Railways around the world are having a renaissance. In Britain, CrossRail is under construction, with an extension to the existing lines already planned. Work on HS2 is moving forward, with plans in place for HS3 and beyond, and extensions to the London Underground are also proposed. Perhaps less in the public eye, but of similar importance, is the planned introduction of digital technologies to the British main line network, which has the potential to significantly improve capacity and customer satisfaction, while reducing energy consumption and whole life cycle costs. Research being carried out at the University of Birmingham is underpinning the roll-out of innovative solutions in this area, which will improve railway systems in Britain, as well as developing a potentially strong export market, helping Britain to become a true world leader in digital railway technology.
In the fourth Birmingham Heroes lecture, Professor Clive Roberts, Director of the BCRRE, will present the research being carried out at the University in the area of improved railway control, timetabling, predictive maintenance technologies and energy efficiency. Please join us for this lecture and drinks reception in the Gisbert Kapp Building on our Edgbaston campus on Tuesday 20 October from 6.30pm to 8.30pm. Following the lecture, you will have the chance to take a tour of Professor Roberts' labs and network with fellow alumni over drinks.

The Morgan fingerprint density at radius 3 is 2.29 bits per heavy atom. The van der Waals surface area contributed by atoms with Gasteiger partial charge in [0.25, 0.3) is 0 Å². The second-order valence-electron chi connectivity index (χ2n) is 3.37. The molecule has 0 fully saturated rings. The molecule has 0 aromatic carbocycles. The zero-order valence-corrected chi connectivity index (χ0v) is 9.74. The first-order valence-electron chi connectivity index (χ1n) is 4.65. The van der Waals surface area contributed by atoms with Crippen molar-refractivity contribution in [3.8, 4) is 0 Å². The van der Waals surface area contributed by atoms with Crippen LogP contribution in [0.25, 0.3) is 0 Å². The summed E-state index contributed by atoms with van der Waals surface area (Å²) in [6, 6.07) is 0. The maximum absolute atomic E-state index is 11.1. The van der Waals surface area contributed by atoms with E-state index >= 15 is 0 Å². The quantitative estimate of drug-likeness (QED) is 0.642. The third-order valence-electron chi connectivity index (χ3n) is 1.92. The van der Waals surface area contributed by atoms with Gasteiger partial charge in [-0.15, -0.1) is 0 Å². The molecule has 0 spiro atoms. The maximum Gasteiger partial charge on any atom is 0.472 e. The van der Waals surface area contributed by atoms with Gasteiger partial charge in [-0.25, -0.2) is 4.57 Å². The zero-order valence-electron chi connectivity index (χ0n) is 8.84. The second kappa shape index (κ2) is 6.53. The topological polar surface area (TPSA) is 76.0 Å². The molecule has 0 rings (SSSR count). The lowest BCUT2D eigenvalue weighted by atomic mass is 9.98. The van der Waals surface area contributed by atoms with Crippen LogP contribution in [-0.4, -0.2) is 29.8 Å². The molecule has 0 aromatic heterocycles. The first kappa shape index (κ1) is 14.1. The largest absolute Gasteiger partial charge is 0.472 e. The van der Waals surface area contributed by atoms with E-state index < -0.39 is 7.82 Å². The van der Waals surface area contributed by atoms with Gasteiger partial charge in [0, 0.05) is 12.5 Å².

Professor Clive Roberts' work is based around finding solutions for the railway industry that improve the overall efficiency of railway systems. Clive helps to ensure that rail remains an attractive option versus other modes of transport. His work combines simulation, measurement and analysis of problems in order to develop and assess new approaches and technology.
Clive works with many organisations around the world, including: the UK’s Department of Transport, Network Rail, Deutsche Bahn, Singapore Land Transit Authority and Japan Central Railways. His research helps railway companies gain a better understanding of their existing systems and the appropriateness of new approaches and technology. This work informs the specification of new train and railway system designs.
This lecture is free of charge, however you may choose to make a gift to the University's Collaborative Teaching Laboratory project. Your support will help us this new state-of-the-art facility, which will bring together practical teaching activites across a broad range of science and engineering disciplines. Please register using the link above.